Stacks of tasks: where does all the time go?

Our+checklists+and+busy+calendars+can+weigh+us+down+if+we+don%E2%80%99t+take+the+time+to+unwind.
Back to Article
Back to Article

Stacks of tasks: where does all the time go?

Our checklists and busy calendars can weigh us down if we don’t take the time to unwind.

Our checklists and busy calendars can weigh us down if we don’t take the time to unwind.

Our checklists and busy calendars can weigh us down if we don’t take the time to unwind.

Our checklists and busy calendars can weigh us down if we don’t take the time to unwind.


Hang on for a minute...we're trying to find some more stories you might like.


Email This Story






It’s that time in the semester when it feels like the only thought is “busy, busy, busy.” We have task after task that piles up and it’s far too easy to add on more. We fill up every spare moment with things that need to be done, cramming them together back to back, day after day.

Of course, we can’t just do work without some play. So we flood our calendars with added activities with friends, since that’s healthy, right? Well, yes, relationships with others are healthy and important. But so is sleep, and where did that go? Oh, right, we rearranged it on our schedules.

Sometimes I wonder at our society. We are so focused on the next task and the next, striving to prove to ourselves that we are successful and productive and that we have friends and that we have hobbies and talents. Each new entry on our to-do lists is evidence to this fact. Yet every task is also another drop in a bucket we’ve made too heavy to carry.

What would happen if we stopped trying to fill all the blank spaces in our calendars? Maybe take some tasks off of our lists? It seems wasteful to do less when there is so much that could be done, but the blank time reserved for relaxation may be our saving grace.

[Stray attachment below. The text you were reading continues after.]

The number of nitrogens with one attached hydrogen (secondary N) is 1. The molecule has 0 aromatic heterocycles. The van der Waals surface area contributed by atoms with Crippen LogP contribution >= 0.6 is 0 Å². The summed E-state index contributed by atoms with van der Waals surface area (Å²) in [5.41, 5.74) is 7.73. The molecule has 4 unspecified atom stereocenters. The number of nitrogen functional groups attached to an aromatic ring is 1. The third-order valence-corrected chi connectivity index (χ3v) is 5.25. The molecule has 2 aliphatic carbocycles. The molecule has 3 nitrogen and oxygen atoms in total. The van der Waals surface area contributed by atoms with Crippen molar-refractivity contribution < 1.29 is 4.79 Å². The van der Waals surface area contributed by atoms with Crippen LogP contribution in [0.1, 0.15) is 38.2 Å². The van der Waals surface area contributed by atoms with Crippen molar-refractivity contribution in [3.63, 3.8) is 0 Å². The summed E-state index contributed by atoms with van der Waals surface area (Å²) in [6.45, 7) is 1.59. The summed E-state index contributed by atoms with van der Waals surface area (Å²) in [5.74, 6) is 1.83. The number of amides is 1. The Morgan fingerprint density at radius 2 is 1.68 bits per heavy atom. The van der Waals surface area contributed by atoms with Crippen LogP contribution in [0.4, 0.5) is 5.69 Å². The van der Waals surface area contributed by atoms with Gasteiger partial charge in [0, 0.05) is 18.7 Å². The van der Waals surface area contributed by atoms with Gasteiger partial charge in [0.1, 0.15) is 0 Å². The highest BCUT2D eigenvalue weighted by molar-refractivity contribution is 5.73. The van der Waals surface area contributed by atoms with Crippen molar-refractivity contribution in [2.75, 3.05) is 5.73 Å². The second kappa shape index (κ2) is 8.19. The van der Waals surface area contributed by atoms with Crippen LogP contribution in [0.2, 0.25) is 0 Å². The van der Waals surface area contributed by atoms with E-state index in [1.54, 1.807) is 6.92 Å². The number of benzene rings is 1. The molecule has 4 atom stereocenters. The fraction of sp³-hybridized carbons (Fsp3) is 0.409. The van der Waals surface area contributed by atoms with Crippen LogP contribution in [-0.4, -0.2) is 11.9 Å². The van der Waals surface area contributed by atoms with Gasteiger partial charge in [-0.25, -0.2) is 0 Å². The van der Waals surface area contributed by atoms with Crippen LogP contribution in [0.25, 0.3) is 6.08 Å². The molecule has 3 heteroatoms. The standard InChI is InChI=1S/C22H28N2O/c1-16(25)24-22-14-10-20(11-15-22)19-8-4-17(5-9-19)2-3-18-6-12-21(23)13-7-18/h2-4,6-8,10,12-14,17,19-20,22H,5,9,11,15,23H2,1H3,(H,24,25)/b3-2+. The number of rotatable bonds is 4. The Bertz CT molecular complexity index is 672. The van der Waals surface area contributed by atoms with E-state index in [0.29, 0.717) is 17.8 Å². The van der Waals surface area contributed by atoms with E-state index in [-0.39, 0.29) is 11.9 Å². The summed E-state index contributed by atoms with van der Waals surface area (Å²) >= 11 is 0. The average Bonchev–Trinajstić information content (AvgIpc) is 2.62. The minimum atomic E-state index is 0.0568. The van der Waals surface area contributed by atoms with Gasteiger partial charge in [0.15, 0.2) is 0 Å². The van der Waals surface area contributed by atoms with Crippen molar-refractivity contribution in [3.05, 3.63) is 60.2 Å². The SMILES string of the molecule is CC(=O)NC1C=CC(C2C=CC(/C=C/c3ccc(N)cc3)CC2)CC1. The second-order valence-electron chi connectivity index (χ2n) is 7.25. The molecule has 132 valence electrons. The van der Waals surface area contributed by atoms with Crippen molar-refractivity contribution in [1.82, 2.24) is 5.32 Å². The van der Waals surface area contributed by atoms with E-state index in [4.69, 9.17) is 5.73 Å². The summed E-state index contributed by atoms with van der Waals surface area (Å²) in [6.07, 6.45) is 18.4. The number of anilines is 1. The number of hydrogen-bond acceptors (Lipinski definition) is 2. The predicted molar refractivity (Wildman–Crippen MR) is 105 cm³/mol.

There is a definite advantage to true free time. One is that we learn to trust others more. How so? Say that a person works a lot of hours because “they need my talents.” That reasoning implies that none of the other employees are capable of those tasks. They are untrustworthy in this manner. Perhaps some of them are. But all of them? Unlikely.

This attitude is also one of pride. We are in essence saying that the world needs us to be productive 24/7. Not true. No one, ever, needs us to be that productive. In fact, that’s not at all productive. But we want to be needed, and so we buy the lie that busyness equals worth.

Two, we get to engage in activities meant to rejuvenate so that we are more rested and creative when we tackle our next task. These activities must be restful, however, otherwise we’ve missed the point.

Three, as mentioned earlier, we get to have more time available for friends, family and lovers. We no longer run the risk of cramming them into our limited availability when we have purposefully made time for such activities. We can focus more on quality interactions when we aren’t jumping from event to event.
Four, we have the flexibility to reschedule. After all, how are we supposed to reschedule when there is no other free time to move it to? Or shall we play a game of musical calendars?

We, as a society, need to stop promoting the idea that productivity only comes through tasks and busywork. We need to stop with the belief that someone with effective time management skills is one that has learned the skill of efficiently filing their days with back-to-back tasks. Free time is productive to our mental and emotional health and we can’t continue to ignore that. If we do dismiss it, we know nothing of time management at all.